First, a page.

Introducing MadSafety, a Django-based Scraper of Incident Reports Released by the Madison Police Department

tl:dr - I can finally say I made a Django application, and it’s live on the web and available on GitHub.

MadSafety uses Python to scrape a table of Madison Police Department incident reports and display the content to the user.

From the list of reports, a user can click through to see the location of the incident and read the details. Incident reports from the Madison Fire Department will be added soon.


It’s been more than a year in the making, but I can finally say I built and deployed a Django project.

The project itself isn’t overly complicated, but it has a high ceiling and most of all has given me some confidence in my practice habits and ability to retain concepts.

MadSafety uses Python to scrape a table of Madison Police Department incident reports and display the content to the user.

From the list of reports, a user can click through to see the location of the incident and read the details. Incident reports from the Madison Fire Department will be added soon.

A basic JSON output – perfect to store locally – via TastyPie is available.

The incident reports displayed are among those released by the Madison Police Department.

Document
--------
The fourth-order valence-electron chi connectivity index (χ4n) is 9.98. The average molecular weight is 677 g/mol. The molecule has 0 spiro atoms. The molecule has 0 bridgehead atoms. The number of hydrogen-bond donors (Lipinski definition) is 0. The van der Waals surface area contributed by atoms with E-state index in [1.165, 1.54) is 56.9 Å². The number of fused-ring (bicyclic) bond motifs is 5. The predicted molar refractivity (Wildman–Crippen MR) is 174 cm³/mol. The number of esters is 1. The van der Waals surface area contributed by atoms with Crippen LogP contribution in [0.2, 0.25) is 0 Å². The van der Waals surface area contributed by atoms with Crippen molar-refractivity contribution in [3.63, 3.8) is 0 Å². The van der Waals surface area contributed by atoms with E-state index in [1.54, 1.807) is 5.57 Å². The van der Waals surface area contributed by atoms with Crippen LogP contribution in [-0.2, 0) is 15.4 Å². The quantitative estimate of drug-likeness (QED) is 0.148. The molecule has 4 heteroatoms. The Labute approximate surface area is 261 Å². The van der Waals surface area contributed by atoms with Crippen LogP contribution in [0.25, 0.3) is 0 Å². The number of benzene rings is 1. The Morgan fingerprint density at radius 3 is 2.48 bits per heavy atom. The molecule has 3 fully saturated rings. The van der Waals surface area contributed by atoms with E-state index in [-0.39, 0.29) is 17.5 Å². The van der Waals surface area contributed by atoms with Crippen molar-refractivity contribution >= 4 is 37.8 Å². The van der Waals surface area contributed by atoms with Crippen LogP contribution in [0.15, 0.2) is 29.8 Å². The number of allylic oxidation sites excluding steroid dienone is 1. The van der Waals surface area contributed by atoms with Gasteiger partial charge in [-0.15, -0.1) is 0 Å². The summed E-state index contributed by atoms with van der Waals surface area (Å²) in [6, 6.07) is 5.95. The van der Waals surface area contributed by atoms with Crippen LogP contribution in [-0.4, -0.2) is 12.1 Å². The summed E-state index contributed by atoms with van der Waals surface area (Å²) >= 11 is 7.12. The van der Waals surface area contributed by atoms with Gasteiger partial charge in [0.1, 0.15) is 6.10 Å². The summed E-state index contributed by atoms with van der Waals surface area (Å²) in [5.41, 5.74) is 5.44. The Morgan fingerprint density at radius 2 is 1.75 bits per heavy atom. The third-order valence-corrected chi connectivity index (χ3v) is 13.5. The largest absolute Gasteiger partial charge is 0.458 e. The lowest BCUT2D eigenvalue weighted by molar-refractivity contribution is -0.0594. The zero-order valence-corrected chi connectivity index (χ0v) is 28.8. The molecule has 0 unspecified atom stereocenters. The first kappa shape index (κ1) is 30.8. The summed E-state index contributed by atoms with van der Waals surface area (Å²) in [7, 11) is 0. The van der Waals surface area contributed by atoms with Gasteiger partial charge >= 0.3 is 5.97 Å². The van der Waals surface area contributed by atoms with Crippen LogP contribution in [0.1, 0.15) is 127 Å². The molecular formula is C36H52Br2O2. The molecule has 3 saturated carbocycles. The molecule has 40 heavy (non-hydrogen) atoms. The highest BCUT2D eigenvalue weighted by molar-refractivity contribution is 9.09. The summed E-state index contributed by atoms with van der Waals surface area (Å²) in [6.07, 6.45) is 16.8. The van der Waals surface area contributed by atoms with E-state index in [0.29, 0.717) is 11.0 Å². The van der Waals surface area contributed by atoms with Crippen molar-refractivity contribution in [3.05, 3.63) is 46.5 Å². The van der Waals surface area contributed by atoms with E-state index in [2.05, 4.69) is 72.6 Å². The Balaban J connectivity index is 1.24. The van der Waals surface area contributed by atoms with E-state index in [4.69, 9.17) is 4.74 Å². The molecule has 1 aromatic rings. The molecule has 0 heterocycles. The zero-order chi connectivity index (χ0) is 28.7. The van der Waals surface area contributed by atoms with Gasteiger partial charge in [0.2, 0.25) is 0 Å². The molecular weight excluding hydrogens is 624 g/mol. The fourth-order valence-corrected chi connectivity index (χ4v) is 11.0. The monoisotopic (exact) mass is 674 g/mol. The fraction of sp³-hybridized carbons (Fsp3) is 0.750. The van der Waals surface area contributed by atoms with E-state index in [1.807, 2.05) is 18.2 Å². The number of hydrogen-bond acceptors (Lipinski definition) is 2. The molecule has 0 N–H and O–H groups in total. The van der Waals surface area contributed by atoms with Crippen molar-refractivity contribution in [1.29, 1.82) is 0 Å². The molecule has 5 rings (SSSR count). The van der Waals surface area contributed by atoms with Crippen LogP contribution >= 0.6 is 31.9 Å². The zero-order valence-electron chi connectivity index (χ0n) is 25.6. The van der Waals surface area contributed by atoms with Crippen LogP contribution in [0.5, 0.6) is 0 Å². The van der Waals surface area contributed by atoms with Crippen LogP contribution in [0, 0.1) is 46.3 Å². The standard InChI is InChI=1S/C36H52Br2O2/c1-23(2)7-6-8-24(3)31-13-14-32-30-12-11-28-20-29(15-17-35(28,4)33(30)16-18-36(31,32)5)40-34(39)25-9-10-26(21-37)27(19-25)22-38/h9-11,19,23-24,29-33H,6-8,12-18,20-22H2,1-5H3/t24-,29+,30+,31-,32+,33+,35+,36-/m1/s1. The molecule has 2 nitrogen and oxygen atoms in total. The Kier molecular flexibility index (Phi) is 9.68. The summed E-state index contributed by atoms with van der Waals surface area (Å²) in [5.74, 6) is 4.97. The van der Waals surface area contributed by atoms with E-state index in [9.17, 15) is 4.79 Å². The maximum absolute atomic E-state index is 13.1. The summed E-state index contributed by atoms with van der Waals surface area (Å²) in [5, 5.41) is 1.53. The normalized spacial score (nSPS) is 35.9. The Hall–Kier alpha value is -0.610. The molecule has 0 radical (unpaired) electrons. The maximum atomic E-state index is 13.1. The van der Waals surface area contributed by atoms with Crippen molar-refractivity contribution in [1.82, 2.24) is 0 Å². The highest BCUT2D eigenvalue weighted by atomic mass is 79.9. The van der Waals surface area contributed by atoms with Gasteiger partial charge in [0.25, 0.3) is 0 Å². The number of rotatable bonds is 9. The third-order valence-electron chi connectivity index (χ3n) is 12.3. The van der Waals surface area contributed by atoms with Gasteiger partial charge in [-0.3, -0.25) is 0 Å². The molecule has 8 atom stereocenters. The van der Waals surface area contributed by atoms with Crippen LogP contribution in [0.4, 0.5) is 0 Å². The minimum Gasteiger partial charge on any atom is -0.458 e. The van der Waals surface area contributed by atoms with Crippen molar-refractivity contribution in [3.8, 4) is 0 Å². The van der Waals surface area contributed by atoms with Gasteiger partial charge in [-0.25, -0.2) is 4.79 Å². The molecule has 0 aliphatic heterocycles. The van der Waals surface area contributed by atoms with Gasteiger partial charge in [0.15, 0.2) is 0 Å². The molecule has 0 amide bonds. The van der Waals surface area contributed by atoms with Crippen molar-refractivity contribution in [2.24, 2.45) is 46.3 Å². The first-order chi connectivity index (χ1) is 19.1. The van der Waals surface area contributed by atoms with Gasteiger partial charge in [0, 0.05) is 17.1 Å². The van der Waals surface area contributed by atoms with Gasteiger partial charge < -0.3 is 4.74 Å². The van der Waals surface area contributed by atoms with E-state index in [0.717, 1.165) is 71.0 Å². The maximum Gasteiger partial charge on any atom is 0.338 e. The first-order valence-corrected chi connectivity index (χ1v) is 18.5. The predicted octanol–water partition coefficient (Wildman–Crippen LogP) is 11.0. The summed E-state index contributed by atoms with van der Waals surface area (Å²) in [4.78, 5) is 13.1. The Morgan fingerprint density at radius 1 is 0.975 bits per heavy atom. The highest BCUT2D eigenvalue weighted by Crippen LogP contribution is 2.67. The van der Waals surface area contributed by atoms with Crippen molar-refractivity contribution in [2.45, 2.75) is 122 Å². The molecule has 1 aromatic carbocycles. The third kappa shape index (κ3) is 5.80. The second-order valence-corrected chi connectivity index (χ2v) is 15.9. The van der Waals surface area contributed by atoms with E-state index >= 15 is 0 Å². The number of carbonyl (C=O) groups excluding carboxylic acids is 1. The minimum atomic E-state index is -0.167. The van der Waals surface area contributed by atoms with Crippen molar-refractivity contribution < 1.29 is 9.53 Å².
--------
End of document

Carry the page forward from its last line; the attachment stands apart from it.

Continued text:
From the department’s website:

Incidents listed are selected by the Officer In Charge of each shift that may have significant public interest. Incidents listed are not inclusive of all incidents.

Also, suspects and individuals charged in connection with incidents are innocent until proven guilty. Addresses are those provided on the public incident reports, and are only edited for location reasons.

There are limitations; some from the data, more based on my abilities. For instance, suspect, arrest and victim details are entered into one field, and I would need to either manually separate out, or figure out how to parse out the details into separate fields. More importantly, this table is not the comprehensive list of Madison Police Department incident reports, but rather a snapshot that is released to the public.

But with the possibility of the open data ordinance being passed and implemented that might change, so in some terms the life span of MadSafety as it is right now is likely limited. Which is why it was important for me to “get this out the door” somewhat quickly and call it version 1 as opposed to sitting on it while learning how to implement search, or make the main display sortable.

The code is on GitHub, and I have a nice long list of potential improvements, including adding search functionality and separating out information like suspect information that is contained in one singular field in the incident report.

The idea to scrape police incident reports and map from CityCampMadison last month, but the follow-through and execution has been informed and inspired by so many different projects and thought-provoking discussions, many of which I’ve mentioned in previous posts:

This little program won’t write the story itself, had the data been available I could have used a tool like this to create shells for briefs that could have been edited down so I could move on to focus on larger stories.

And with some simple search capabilities, maybe even find some similarities between crimes and suspects.

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